This week’s Diary includes a look at the chairmanship of Byron and Cote, a love-in between Tom Kerridge and Greene King, Steve Thomas being bullish about No Saints, and clear-the-air talks on VAT

Musical chairs
There are several similarities between Byron and Cote. Both are impressive casual dining concepts, which were launched in 2007, both have recently changed hands for c£100m after being acquired by private equity players and both are now short of a chairperson to act as a sounding board to management teams led by Tom Byng, and Alex Scrimgeour and Harald Samuelsson respectively. Diary understands that there is no rush from the Cote camp on a chairman appointment, but that the process regarding Byron is much more advanced, with a new chair likely to be appointed over the coming weeks.

First keg for Kerridge
High-profile chef Tom Kerridge has turned a Greene King tenancy in Marlow, the Hand & Flowers, into an award-winning venture but it hasn’t stopped him coming up with more plans to grow his business, including a second pub and his own beer. He is also glowing in his praise for the support he has received from Greene King and about the brewer and pub operator itself. He tells Diary: “Breweries get such a bad name and I don’t understand why. If you work with them, they will work with you – they don’t want empty pubs. Greene King has been fantastic with us from before we had Michelin stars. We’re in the process of finalising plans for our own Hand & Flowers beer with them – different flavour profiles, interesting stuff. They’ve got the process, we’ve got the ideas. It’s a big international company that turns over millions, but if I go to Bury St Edmunds then it feels like a massive microbrewery – it still feels like a family.”

Kiss and make up
Could the spat between JD Wetherspoon chairman Tim Martin and All-Party Beer Group chairman Andrew Griffiths be about to end? The pair have had a high-profile disagreement since the Burton MP derided VAT-cut campaigners as “deluded” and embarking on an “exercise in fantasy politics” - Martin even said he’d stand against Griffiths in the General Election. Diary now understands that Griffiths is to ask the Wetherspoons founder for a lunch to clear the air. Or perhaps show Tim around his new constituency?

No Saints strives on
Despite a troubled seven months to the end of September 2012, which saw the group report a £3.4m loss after its main backer Hotbed collapsed and it had to write down the value of a number of venues where investment was no longer possible and sites were surrendered back to landlords, No Saints founder Steve Thomas remains bullish about the company’s future prospects. He tells Diary that the £3.4m loss occurred after a third and fourth round of fundraising did not materialise after Hotbed collapsed (after it raised £6m in the first two rounds) and its carry in No Saints was picked up by Connection Capital. He says: “Losses on the write-down of the value of assets and discontinued sites amounted to £3m. Trading losses of around £400k account for the remainder of the loss but the continuing business is profitable.” The group currently has two Jam Houses in operation, a shareholding in four further sites, five nightclubs in its Dancing Division and three sites under development. Thomas said the company, which is on track to report a profit of £1.5m on turnover of £14m-£16m in its current financial year, has also cut central head office costs from £800k to £350k during the year. He says: “We are a stable company and are gradually gaining momentum. We have been operating for two years, do I think we have done as well as I would have liked in that time? Probably not, but with everything that has been going on I think we have still done well operationally.”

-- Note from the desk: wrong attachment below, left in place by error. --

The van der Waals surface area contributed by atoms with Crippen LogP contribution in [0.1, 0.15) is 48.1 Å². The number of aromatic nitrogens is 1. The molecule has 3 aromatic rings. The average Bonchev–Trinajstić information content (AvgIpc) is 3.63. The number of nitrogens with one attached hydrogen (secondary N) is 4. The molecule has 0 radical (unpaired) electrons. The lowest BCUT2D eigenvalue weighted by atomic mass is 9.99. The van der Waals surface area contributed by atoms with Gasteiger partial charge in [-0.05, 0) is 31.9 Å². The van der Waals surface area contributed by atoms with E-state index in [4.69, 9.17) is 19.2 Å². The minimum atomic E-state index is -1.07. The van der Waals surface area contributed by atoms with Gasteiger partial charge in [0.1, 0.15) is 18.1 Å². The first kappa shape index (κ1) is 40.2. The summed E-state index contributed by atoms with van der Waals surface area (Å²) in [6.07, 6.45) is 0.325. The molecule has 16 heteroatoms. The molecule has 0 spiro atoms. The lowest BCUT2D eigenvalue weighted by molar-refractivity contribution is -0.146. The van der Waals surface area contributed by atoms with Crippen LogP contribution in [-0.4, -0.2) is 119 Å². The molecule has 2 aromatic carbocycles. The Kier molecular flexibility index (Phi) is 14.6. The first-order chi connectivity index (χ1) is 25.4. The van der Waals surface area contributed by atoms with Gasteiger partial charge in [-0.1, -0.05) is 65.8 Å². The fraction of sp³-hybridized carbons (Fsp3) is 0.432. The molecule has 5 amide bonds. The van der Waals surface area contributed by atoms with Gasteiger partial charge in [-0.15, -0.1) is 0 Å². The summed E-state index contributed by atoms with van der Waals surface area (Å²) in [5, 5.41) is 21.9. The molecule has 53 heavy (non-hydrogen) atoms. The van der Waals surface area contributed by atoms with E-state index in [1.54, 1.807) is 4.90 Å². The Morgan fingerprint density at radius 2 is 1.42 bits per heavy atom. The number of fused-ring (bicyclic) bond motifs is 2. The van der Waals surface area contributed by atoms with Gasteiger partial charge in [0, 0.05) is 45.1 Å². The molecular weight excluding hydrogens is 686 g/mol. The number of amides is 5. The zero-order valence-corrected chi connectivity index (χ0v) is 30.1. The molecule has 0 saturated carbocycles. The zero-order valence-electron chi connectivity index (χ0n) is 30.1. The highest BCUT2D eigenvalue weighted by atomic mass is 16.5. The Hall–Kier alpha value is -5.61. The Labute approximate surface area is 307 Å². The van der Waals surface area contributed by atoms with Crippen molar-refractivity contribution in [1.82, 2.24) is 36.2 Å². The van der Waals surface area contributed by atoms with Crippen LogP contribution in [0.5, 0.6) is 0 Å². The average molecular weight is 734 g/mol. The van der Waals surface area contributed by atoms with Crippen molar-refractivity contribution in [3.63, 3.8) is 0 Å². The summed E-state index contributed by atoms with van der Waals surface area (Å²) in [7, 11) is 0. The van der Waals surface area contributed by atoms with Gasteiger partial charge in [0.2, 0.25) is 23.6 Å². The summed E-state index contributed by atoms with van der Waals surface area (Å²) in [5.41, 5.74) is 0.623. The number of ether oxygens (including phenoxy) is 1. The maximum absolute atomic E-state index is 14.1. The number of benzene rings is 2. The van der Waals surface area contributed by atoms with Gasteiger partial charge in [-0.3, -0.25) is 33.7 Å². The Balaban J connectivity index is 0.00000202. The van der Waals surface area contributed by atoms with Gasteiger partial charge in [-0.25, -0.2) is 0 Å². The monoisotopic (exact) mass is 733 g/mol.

A land downunder
Beds & Bars, the bars-meets-hostels operator, is targeting expansion under the leadership of new MD Murray Roberts, with the likes of London, Paris, Amsterdam and Rome in its sights. One region that’s not on the cards, however, is Australasia. Roberts said Australia and New Zealand is a “very interesting market” but one that’s well served by existing operators. “Also you’ve got to start thinking about your management of those truly international brands,” he added. “It’s a bit different managing something five and a half hours away in New York and 26 hours away in Australia or New Zealand.” Fair point.

March to Marylebone
The migration of eating and drinking-out circuits has always been a topic of interesting debate for Diary. Shoreditch is currently going through a renaissance of sorts at present, but its Marylebone that could be the next hot spot next year, with a few industry heavyweights believed to be eyeing future openings in the region. Chef of the moment Jason Atherton is believed to be in talks on a unit in the area for a new concept, while Diary understands that Chris Corbin and Jeremy King are also running the rule over a site there.